It is confirmed that salt in China is among the highest in the world, with adults consume an average of over 10 grams of salt per day over the last four decades, which is more than twice the recommended limit, according to new studies conducted by Queen Mary London University.
Systematic review and meta-analysis funded by the National Institute for Health Research and published in the Journal of the American Heart Association, also found that Chinese children aged 3 to 6 years eat the maximum amount of salt recommended by the World Health Organization for adults (5g per day), while older children eat almost 9g / day.
Excessive salt intake increases blood pressure, a major cause of strokes and heart disease, which accounts for about 40% of deaths in the Chinese population.
The team reviewed all the data so far published on salt intake in China (involving about 900 children and 26,000 adults across the country) and found that salt intake was consistently high over the last four decades, with the North-South division .
While salt intake in North China is among the highest in the world (11.2 grams per day), it has been declining since the 1980s, when it was 12.8 grams a day and the strongest since the 2000- years. This could be the result of both government efforts to raise awareness of salt and reduce the dependency on acidic foods – due to the increased year-round availability of vegetables.
However, this downward trend is not observed in South China, which has increased significantly from 8.8 g per day in the 1980s to 10.2 g per day in 2010. This may be due to the efforts of government, which are mitigated by the growing consumption of processed foods and food outside the home. These latest results contradict those of previous studies based on less reliable data reporting a drop in salt intake across the country.
Potassium, which is naturally found in fruits and vegetables and is in potassium salt, has the opposite effect of sodium (salt) on blood pressure: while sodium increases blood pressure, potassium decreases it.
Researchers have reviewed potassium intake and found that, unlike salt intake, it has been consistently low in China over the last four decades, with individuals of all ages consuming less than half of the recommended minimum intake.
Leading author Monik Tang of Queen Mary University in London said: "Urgent action is needed in China to speed up salt reduction and increase potassium intake, high blood pressure in childhood leading to cardiovascular disease are younger, you are more likely to eat more salt as an adult and have higher blood pressure. "These incredibly high salts and low potassium, the figures are deeply concerned about the future health of the Chinese population.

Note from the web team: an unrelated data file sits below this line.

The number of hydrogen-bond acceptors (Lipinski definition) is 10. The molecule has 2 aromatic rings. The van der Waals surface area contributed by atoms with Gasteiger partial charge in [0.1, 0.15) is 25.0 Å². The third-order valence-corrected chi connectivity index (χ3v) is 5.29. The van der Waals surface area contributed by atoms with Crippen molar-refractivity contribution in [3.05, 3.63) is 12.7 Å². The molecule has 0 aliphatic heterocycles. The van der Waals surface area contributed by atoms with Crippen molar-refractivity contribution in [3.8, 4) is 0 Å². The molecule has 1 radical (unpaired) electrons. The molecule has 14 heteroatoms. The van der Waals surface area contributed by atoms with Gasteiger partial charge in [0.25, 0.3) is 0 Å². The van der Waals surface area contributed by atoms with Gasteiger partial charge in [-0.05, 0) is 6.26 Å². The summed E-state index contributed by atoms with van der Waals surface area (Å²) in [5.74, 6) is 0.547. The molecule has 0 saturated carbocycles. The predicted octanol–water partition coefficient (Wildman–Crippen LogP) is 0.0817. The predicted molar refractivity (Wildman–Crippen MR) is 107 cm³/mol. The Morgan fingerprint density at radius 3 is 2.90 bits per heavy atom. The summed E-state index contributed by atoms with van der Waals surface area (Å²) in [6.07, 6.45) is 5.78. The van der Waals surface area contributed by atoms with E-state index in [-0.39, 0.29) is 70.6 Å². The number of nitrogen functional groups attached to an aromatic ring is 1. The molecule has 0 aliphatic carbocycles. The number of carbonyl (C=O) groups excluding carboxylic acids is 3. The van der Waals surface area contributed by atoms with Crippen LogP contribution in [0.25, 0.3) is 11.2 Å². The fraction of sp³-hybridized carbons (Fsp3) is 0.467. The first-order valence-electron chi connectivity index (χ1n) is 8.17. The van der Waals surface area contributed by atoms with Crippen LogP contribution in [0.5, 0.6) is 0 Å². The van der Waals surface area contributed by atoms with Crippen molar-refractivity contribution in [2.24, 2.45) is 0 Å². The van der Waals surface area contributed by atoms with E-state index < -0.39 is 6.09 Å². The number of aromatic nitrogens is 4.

Feng J, professor of global health research at Queen Mary University in London and Deputy Chief of Saltwater China, added: "Salt in North China has declined but is still more than twice the maximum intake, recommended by the WHO while taking salt Most of the salt consumed in China comes from the salt added by the consumers themselves during cooking but there is now a rapid increase in the consumption of processed foods and foods from street markets, fast food chains, and so on must be considered before it is difficult to compensate
Graham McGregor, a professor of cardiovascular medicine at Queen Mary University of London, and the director of Salt Action China, said: "China is in a coordinated, workable and national strategy urgently needed to achieve salt reduction along with increasing potassium intakes across the country would bring a tremendous benefit to global health. "
The trends found in this latest study are partly contradictory to those from earlier studies that found a large reduction in salt intake in China. Researchers say these latest results are much more robust than previous estimates that relied on studies of people's eating habits. The team instead determined salt intake exclusively using urine data taken over 24 hours.
Dietary saline intake is unreliable as most of the salt in the Chinese diet comes from the salt added during home cooking or in sauces, which is highly variable and difficult to quantify. In addition, processed and fed foods are increasingly consumed, but their salt content is usually incorrectly reported in the food composition tables.
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Monik Tan and colleagues, Twenty-four hours sodium and potassium excretion in China: systematic review and meta-analysis, Journal of the American Heart Association (2019). DOI: 10.1161 / JAHA.119.012923
Salt in China is among the highest in the world over the last four decades (2019, July 12)
drawn up on 12 July 2019
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